Like a loving parent, Jesus prays for us to be His messengers of love and grace in the world. Jesus prays for our protection, that we will be united in faith to believe God loves the whole world and He prays we will not be overcome by evil and fear. St. Peter reminded Christians living as a minority group in the Roman Empire, “I urge you as aliens and exiles to abstain from the desires of the flesh that wage war against your soul. Conduct yourselves honorably so all may see your honorable deeds and glorify God when he comes to judge.” (1 Peter 2:11-12) We are aliens on the earth, yearning for God and our true homeland, always praying “thy Kingdom come, thy will be done.” Annie Dillard reminds us, “You will know the truth and the truth will make you odd.” Because God gives us life and grace we may be thankful and humble. We are called to proclaim and be God’s Good News.
How we love each other here at Community, how we may share different ideas and politics but think about our faith and be one in Christ and the Gospel, this is important. And then, how we show the wider community that we love them and God does too- this is our mission as Jesus’ disciples and apostles. People around us are noticing and saying good things about the way we Welcome, Grow and Share Christ’s Love. But when we get confused by all the voices around us, the clamor of culture and polarization in our politics, it is good to remember whose we are and what we believe. Pr. Annabelle and I look forward to having more holy conversations with all of you about our life together and our mission to love and serve the world God loves. May the Peace of God that passes all understanding, keep our hearts and minds on Christ Jesus our Lord. Amen.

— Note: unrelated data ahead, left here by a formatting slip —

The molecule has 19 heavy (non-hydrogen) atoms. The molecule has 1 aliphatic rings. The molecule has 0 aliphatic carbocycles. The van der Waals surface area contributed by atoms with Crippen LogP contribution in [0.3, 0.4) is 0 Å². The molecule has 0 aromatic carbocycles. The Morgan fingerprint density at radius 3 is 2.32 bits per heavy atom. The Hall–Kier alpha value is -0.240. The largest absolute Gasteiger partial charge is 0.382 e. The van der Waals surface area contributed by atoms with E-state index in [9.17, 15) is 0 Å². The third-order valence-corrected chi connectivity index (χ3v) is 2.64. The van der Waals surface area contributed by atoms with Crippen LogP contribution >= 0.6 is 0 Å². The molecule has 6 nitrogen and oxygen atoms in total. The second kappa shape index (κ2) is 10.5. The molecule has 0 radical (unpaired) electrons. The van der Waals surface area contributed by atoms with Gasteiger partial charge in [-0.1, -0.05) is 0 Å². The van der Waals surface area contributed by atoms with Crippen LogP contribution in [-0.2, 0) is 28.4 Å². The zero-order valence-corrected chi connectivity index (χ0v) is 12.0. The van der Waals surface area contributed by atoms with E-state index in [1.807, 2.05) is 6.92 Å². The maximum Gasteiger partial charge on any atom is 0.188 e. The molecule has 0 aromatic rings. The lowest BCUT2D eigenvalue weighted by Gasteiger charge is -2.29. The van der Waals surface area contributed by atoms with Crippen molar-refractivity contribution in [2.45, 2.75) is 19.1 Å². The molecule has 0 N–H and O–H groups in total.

(See “Reclaiming Jesus” document at http://www.reclaimingjesus.org/)